Hardcore Veterans Awake
Since 1986, Sick Of It All, the hardcore band by way of NYC, have created an eclectic discography of traditional and modern hardcore punk–Wake The Sleeping Dragon! is no exception.
“Inner Vision” starts out the album with this at first atmospheric arena rock sound but when the drums kick in, so does the track as a whole. The hardcore vocals of Lou Koller carry this track into a Have Heart, almost straight edge style of hardcore. “That Crazy White Boy Shit” carries this style into the next track. This is a quick album so the hits come quick and this song is one of them. It builds into a crazy breakdown about a minute in where the guitars’ continuous cycle slows down and the “crazy white boy shit” is really emphasized. Listeners can just imagine the slam dancing white boys at the gig practicing their… masculinity.
“Bull’s Anthem” is almost a Dropkick Murphy’s style song. It is meant to be sung around an Irish bar holding a pint in your hand–this isn’t necessarily meant to be a positive. Sometimes this comes off as, well overtly masculine as said before. It’s not for everyone, that is for sure.
The title track “Wake The Sleeping Dragon” does its job in encapsulating the album as a whole. It emphasizes living free, turning away from fear and rebelling against a regime–certainly a punk ethos and with the current political climate, it is no surprise the message that so many bands like Sick Of It All have tried to emphasize in albums post 2016 election.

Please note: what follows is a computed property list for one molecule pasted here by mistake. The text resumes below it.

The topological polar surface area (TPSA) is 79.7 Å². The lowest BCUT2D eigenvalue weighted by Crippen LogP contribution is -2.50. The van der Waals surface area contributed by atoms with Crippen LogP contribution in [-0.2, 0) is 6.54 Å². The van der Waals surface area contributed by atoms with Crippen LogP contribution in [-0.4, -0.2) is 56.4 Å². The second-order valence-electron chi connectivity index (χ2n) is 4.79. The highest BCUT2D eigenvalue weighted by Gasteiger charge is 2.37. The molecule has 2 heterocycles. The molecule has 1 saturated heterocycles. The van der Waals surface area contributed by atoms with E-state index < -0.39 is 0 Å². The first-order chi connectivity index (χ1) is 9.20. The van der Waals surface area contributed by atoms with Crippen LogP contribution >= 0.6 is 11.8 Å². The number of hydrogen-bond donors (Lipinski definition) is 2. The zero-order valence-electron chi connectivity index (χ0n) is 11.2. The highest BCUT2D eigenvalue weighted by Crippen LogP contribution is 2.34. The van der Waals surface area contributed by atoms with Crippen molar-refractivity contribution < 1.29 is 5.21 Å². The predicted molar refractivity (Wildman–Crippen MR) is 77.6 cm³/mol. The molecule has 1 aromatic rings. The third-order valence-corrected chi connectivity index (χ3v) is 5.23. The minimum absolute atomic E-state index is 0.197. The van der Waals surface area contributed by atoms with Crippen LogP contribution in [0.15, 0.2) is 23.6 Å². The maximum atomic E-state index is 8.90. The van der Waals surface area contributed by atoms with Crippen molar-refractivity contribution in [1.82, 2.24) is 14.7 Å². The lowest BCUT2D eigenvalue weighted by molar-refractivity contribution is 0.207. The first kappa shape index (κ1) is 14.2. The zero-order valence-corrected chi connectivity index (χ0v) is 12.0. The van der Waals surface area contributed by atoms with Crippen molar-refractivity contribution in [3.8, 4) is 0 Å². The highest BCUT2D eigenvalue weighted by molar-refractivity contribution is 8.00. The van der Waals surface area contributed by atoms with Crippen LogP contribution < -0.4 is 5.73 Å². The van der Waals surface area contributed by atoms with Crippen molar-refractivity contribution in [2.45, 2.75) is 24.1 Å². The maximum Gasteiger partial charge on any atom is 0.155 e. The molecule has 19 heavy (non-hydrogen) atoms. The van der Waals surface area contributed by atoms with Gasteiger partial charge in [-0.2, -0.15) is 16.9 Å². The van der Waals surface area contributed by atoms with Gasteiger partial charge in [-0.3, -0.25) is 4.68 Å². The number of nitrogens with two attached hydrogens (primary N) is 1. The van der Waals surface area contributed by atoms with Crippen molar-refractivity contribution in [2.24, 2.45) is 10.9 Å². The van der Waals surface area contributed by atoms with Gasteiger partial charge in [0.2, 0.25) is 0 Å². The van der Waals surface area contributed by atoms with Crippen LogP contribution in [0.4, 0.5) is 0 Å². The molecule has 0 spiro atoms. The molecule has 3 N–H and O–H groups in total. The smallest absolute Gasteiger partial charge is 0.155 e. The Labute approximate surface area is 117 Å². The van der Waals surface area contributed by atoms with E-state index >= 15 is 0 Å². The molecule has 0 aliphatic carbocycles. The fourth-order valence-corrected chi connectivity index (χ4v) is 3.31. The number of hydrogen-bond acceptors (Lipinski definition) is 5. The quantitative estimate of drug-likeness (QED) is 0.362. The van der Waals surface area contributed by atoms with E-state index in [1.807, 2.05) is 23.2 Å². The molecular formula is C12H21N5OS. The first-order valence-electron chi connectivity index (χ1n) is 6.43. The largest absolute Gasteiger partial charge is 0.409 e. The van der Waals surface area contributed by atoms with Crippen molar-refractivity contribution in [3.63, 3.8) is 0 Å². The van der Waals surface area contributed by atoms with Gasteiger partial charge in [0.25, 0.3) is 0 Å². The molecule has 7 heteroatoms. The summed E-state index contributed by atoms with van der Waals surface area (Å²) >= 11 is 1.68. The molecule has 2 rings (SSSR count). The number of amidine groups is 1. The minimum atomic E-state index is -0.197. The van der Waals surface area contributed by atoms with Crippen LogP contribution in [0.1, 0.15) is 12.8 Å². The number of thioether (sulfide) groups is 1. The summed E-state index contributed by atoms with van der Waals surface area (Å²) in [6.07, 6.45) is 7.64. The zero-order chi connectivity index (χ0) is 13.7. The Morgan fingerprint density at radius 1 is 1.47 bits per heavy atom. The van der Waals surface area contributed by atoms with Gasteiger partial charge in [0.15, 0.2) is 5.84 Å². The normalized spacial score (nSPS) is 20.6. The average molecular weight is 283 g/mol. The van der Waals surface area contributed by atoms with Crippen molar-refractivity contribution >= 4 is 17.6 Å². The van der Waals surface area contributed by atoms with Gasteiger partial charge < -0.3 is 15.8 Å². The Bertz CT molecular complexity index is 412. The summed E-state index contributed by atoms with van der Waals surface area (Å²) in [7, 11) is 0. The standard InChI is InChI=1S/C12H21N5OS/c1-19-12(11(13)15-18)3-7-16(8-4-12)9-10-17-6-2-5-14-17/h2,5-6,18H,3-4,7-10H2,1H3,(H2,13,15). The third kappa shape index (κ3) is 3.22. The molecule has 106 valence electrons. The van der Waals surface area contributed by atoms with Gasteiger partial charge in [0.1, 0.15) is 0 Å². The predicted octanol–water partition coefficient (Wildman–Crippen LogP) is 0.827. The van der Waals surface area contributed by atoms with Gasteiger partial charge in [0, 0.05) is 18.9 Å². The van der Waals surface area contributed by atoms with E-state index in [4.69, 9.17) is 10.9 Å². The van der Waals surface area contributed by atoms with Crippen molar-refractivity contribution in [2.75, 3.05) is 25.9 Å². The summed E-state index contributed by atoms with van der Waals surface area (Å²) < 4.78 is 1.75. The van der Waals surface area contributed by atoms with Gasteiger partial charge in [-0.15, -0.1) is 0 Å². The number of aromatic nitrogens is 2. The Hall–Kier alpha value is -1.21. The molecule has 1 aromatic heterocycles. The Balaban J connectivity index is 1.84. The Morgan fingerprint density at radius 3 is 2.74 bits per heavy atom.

“Beef Between Vegans” is an interesting one lyrically. It’s hard to tell if the song is about beefing vegans or more, a nation at each other’s throats in America. Lyrics like “That’s when you know we’re fucked and not meant to succeed / We’ll be united in our states of hostility” point to the latter. A humorous title that really emphasizes how confrontational this generation has been with each other, for better and for worse.
“Work the System” follows the political themes that Wake The Sleeping Dragon! has a whole. It talks of the inequalities between those dependant on welfare and the rich CEOs who experience the fruits of the working class. This album’s best trait is the lyricism during the political tracks. Koller’s lyrics bring about good political points, almost turning what could be democratic debate quotes into hardcore punk vocals–which can’t be an easy task.
This is a hardcore album, all in all. It has all the qualities: the fast power chords, the drums that don’t seem to stop and the political criticism. There is not too much variation between tracks if we’re being honest, and although it does its job perfectly as a hardcore punk album, it isn’t memorable by any stretch of the imagination.